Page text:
Farthest-ever supermassive black hole reveals the early universe

This illustration provided by the Carnegie Institution for Science shows the most-distant supermassive black hole ever discovered which is part of a quasar from just 690 million years after the Big Bang. On Wednesday Dec. 6 2017 a team led by the Carn

Astronomers Find the Earliest Supermassive Black Hole Ever Discovered

The quasar's light detected by the researchers dates back to about 690 million years after the Big Bang that created the universe, when the cosmos was only 5 percent of its present age. As far as we know, it shouldn't be able to exist, and it just might re-write our understanding of the early universe.

The new black hole's mass, calculated after more observations, adds to an existing problem. The universe was just not old enough to make a black hole that big. This shift from neutral to ionized hydrogen represented a fundamental change in the universe that has persisted to this day. The stars and interstellar dust are dominated by carbon, but heavier materials like magnesium, silicon, and nitrogen are also seen accreting into the black hole at the center.

"What we have found is that the universe was about 50/50 - it's a moment when the first galaxies emerged from their cocoons of neutral gas and started to shine their way out", says MIT's Robert Simcoe, co-author of the study. "This is the most accurate measurement of that time, and a real indication of when the first stars turned on".

The black hole, announced today in the journal Nature, is the most distant ever found.

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"The number of quasars as luminous and as distant as we've just found ... there should be between 20 and 100 over the entire sky", Eduardo Bañados of Carnegie and lead author of the study says. The researchers also show that the black hole already weighed a hard-to-explain 780 million times the mass of the sun.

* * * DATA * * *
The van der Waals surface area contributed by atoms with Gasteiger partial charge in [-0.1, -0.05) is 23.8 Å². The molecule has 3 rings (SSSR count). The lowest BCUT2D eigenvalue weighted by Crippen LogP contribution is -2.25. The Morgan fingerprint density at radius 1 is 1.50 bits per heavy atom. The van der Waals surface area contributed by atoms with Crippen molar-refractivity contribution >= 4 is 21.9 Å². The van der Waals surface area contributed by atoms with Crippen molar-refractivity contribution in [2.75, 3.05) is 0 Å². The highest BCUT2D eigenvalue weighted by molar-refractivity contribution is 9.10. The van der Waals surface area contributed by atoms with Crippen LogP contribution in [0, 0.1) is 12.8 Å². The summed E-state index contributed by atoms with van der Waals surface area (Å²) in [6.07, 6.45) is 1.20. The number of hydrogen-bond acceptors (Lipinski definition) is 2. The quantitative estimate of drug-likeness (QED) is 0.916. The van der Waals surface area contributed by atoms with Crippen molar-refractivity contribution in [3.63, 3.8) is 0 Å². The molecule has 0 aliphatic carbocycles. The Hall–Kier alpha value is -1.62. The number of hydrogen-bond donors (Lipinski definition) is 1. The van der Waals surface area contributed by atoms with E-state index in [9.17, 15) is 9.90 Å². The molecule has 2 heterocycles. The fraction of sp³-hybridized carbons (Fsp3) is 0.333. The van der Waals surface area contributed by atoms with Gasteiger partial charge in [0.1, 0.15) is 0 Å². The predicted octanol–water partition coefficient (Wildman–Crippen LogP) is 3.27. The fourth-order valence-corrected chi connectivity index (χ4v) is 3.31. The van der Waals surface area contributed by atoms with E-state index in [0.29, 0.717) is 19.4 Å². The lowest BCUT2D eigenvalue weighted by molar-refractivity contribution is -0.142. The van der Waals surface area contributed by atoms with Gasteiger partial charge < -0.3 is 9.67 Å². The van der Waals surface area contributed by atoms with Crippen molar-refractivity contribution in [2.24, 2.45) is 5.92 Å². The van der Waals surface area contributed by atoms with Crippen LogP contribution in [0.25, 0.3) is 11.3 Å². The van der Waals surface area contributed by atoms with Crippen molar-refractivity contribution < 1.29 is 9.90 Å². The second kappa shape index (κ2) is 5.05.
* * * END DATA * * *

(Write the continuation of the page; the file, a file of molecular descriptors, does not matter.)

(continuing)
Astronomers combined data from NASA's Wide-field Infrared Survey Explorer (WISE) with ground-based surveys to identify potential distant objects to study, then followed up with Carnegie Observatories' Magellan telescopes in Chile. FIRE is a spectrometer that classifies objects based on their infrared spectra.

For black holes to become so large in the early universe, astronomers speculate there must have been special conditions to allow rapid growth - but the underlying reason remains mysterious. In the coming years, astronomers hope to find more. The higher an object's redshift, the further away it is, both in space and time. That, of course, gives us its age: the light took 13 billion years to reach our telescopes. This quasar has a bolometric luminosity of 4×10L⊙ and a black hole mass of 8×10M⊙. The galaxy, for its age and time period, is far more rich in metals than it should be, considering the first generation of stars were comprised nearly entirely of hydrogen and helium. Eventually gravity condensed matter and the first few stars and galaxies were born. At that time, space was undergoing the epoch of re-ionization - turning from a largely opaque medium to one in which light could travel freely, making it visible.

At a distance of about 13 billion lightyears, the most distant supermassive black hole known so far has been spotted by an global team of astronomers. It's part of a long-term search for the earliest quasars, which will continue. They extrapolated from that to estimate that the universe as a whole was likely about half neutral and half ionized at the time they observed the quasar.

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